Not Quite the News

Bad Translations Make Fools Into Heroes and Misinform an Unsuspecting Public

Most German language television news stations take great pains to ensure accuracy and have recently also begun a Europe-wide video archiving system. However, the translation quality of foreign interviews leaves much to be desired.

When dubbing a film, the goal is for the translation to sound idiomatic and familiar to the target audience and for the wording to fit well with the mouth movements in the original. In television, most translations are for interviews or source material in another language, often English.  Here, more literal accuracy is required.

The discrepancy between the original and the target language is sometimes staggering.  From a news perspective, many politicians are given a more credible voice in translation. A German speaker might understand an address by US president George W. Bush as subtle and well-informed, while the original is clumsier, more affected and ambiguous.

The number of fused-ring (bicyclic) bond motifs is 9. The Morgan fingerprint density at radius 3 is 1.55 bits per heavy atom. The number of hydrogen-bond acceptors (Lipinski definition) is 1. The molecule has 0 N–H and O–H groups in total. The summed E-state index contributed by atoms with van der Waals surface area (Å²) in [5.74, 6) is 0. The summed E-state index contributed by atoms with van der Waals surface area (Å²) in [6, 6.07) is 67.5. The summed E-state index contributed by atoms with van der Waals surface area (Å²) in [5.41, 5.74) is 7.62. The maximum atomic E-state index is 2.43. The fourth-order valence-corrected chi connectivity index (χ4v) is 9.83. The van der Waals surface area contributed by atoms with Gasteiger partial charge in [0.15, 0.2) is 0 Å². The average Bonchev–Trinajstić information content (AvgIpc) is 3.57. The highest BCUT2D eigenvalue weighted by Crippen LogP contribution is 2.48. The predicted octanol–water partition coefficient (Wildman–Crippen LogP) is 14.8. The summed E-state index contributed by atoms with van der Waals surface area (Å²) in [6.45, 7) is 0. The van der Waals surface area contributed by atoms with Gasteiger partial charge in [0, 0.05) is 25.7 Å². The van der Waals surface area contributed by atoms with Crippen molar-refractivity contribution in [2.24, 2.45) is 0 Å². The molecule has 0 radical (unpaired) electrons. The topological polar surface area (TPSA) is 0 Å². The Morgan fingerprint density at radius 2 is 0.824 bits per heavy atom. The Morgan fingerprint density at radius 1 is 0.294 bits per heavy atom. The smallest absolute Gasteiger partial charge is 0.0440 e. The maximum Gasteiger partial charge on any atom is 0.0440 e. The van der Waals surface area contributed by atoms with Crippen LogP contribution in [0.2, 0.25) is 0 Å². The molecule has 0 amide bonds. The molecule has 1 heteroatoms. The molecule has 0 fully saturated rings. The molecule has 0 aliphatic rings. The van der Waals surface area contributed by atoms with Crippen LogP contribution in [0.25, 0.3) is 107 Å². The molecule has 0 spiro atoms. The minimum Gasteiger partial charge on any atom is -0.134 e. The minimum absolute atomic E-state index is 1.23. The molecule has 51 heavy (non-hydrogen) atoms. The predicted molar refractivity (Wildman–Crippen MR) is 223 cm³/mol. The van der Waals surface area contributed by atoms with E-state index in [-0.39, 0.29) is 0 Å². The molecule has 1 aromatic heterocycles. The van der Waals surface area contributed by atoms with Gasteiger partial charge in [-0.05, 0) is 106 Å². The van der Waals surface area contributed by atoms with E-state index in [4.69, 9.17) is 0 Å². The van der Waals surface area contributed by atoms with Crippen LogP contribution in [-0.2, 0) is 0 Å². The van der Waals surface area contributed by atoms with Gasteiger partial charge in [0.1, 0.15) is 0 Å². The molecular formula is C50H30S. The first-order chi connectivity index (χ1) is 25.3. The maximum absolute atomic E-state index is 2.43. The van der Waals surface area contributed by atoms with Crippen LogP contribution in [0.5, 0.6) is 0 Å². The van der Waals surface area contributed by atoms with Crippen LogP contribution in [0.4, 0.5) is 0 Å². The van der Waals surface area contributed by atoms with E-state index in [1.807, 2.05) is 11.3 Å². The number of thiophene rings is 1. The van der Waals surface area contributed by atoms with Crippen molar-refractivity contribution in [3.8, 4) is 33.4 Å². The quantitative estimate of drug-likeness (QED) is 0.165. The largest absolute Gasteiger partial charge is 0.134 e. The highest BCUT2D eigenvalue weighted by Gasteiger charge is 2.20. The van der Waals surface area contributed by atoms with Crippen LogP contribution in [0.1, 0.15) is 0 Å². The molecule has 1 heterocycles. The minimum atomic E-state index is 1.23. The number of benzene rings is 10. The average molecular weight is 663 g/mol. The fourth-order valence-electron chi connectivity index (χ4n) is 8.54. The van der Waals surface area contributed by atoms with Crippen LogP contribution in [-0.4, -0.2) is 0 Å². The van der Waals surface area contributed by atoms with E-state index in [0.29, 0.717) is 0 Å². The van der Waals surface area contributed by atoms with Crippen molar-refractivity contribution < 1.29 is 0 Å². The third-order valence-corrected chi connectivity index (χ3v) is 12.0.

Down-market programs don’t hesitate to turn uneducated slang into respectable High German – making the simple phrasing of a construction worker sound like an Oxford graduate. The difference between a musician describing his work as “very sexual” and the German translation of “sehr sexy” (very sexy), as it was translated on the Pro Sieben society and gossip show Taff, can be overlooked. The meaning gets across.

But when he says “It’s exciting!” and it is translated as “Es fühlt sich verdammt gut an” (It feels damn good), we’re already getting vague.

A misrepresented source loses credibility.  The impact on the target audience is often weakened, and nearly as important, non-native speakers or children leaning English may associate the wrong words or phrases with bad translations they have heard.

Many stations over-dub their live interviews, for instance giving Condelezza Rice a man’s voice and leaving out adjectives and metaphors in the interest of time constraints. From a news perspective, this is understandable during live coverage. A recorded program, however, can be expected to meet higher standards of accuracy. For these interviews, the station has time to re-dub.

How high should we set the standards for the German-speaking public’s main sources of information? Are television media forfeiting accuracy for lack of viewer complaint? The importance of the English language in the German speaking world is growing at an increasing rate and misunderstandings can lead to avoidable problems.

Accuracy in the news has to take precedence over ease of construction in the target language. Those who notice the inaccuracy shake their heads, but they, of course, are not the ones affected by it.

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